Guns, Parents and Sandy Hook: Time to Take The Bullet

by Andrew Cohen on December 17, 2012

On Saturday afternoon, a grim state official, Connecticut Chief Medical Examiner Wayne Carver revealed to the world that the primary weapon used on the Sandy Hook school victims was not a handgun but rather a long gun, a Bushmaster .223 assault rifle, a formidable killing machine eschewed by most hunters, unwieldy for self-defense, similar to weapons used by our soldiers in Afghanistan and the weapon of choice of the Beltway snipers. The 26 victims inside the school, Carver announced, were dead from three to eleven wounds each.

All of the children killed, he said, were first-graders, although he cautioned reporters that the Connecticut State Police would have to confirm the age of the youngest victims. “I’ve been at this for a third of a century and my sensibilities may not be of the average man but this is probably the worst I have ever seen or the worst I know of any of my colleagues have ever seen,” Carver said. “The bullets,” he said, “are designed in a fashion that the energy is deposited in the tissue so the bullet stays in.”

It was all perfectly legal for Nancy Lanza, the first victim and the mother of the alleged shooter Adam Lanza, to have purchased and possessed the rifle, as it was legal for her to own the two handguns which also were found at the scene of the crime. Although Connecticut, like other states, has a regulatory gun scheme, and although it has a form of gun “control,” state law does not require permits or licenses to purchase or to carry rifles or shotguns. Nancy Lanza loved guns, her friends told the Times, and would talk about her collection at local bars.

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The shootings at Sandy Hook Elementary are first of all a tragedy of families, of the parents and grandparents who now are enduring the darkest moments of grief; of the moms and dads who brought home from the shattered school their young sons and daughters, survivors before they even understand what the word means; of the brave teachers and school administrators who saved their students, some sacrificing their own lives to do so; and of the lifeless little bodies left behind in a place of learning, a place of imagination, an elementary school.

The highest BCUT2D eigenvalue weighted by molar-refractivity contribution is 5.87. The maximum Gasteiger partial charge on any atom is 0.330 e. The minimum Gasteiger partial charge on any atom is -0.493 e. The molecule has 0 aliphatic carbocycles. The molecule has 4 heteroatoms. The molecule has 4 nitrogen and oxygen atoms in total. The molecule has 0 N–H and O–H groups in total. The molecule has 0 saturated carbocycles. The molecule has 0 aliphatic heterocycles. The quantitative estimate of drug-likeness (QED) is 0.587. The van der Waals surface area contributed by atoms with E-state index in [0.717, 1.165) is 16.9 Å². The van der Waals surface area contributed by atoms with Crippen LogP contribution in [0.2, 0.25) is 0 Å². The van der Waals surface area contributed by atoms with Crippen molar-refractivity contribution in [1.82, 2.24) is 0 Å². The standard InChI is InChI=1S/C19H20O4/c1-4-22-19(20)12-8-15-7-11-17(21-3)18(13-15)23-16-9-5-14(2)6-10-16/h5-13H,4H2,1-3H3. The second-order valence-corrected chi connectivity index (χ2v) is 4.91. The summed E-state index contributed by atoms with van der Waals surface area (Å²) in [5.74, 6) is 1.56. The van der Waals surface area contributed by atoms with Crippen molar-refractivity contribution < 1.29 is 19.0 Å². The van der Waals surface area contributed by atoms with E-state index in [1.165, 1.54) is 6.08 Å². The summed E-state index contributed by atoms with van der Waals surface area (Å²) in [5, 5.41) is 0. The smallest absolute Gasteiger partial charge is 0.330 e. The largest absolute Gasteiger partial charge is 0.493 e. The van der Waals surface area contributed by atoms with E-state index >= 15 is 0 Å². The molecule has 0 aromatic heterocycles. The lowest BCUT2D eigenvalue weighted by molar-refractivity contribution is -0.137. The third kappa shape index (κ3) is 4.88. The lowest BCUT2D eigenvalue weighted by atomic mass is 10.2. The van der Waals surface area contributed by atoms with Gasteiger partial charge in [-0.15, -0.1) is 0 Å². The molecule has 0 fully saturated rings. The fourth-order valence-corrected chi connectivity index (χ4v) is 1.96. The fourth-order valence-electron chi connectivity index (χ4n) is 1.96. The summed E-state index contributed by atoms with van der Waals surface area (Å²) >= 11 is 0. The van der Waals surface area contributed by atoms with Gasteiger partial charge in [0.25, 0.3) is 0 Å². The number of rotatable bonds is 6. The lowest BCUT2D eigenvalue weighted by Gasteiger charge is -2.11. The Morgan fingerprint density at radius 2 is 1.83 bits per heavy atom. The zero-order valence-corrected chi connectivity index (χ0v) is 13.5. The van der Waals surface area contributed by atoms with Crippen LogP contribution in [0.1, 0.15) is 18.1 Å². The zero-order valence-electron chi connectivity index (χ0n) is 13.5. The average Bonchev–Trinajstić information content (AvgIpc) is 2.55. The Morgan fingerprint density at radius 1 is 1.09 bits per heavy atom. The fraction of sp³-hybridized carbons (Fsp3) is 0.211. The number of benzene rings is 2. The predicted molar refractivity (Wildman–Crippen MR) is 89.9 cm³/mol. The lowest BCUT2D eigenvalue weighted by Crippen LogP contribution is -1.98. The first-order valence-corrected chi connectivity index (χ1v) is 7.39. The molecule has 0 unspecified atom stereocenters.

We know now that some of the adults in that school Friday took bullets for their students and that many others were prepared to do so. This is not a unique expression of bravery and courage in the line of fire. We saw the same thing 13 years ago at Columbine High School — the loving memory of Dave Sanders lingers on to this day. And is there a grieving parent today in Connecticut who would not in a heartbeat have traded places with his or her slain child? The possibility of that form of sacrifice is the essence of parenthood, isn’t it?

Whatever else it means, Friday’s tragedy is just another awful reminder of the disconnect that exists in America between the lengths to which we as parents (and teachers and school administrators) are always willing to sacrifice for our children when the bullets are flying and what we all are always unwilling to sacrifice for our children when the guns go silent. We rush to protect our kids from imminent death by gunfire but are content to allow thousands upon thousands of our children to die each year as a result of gun violence.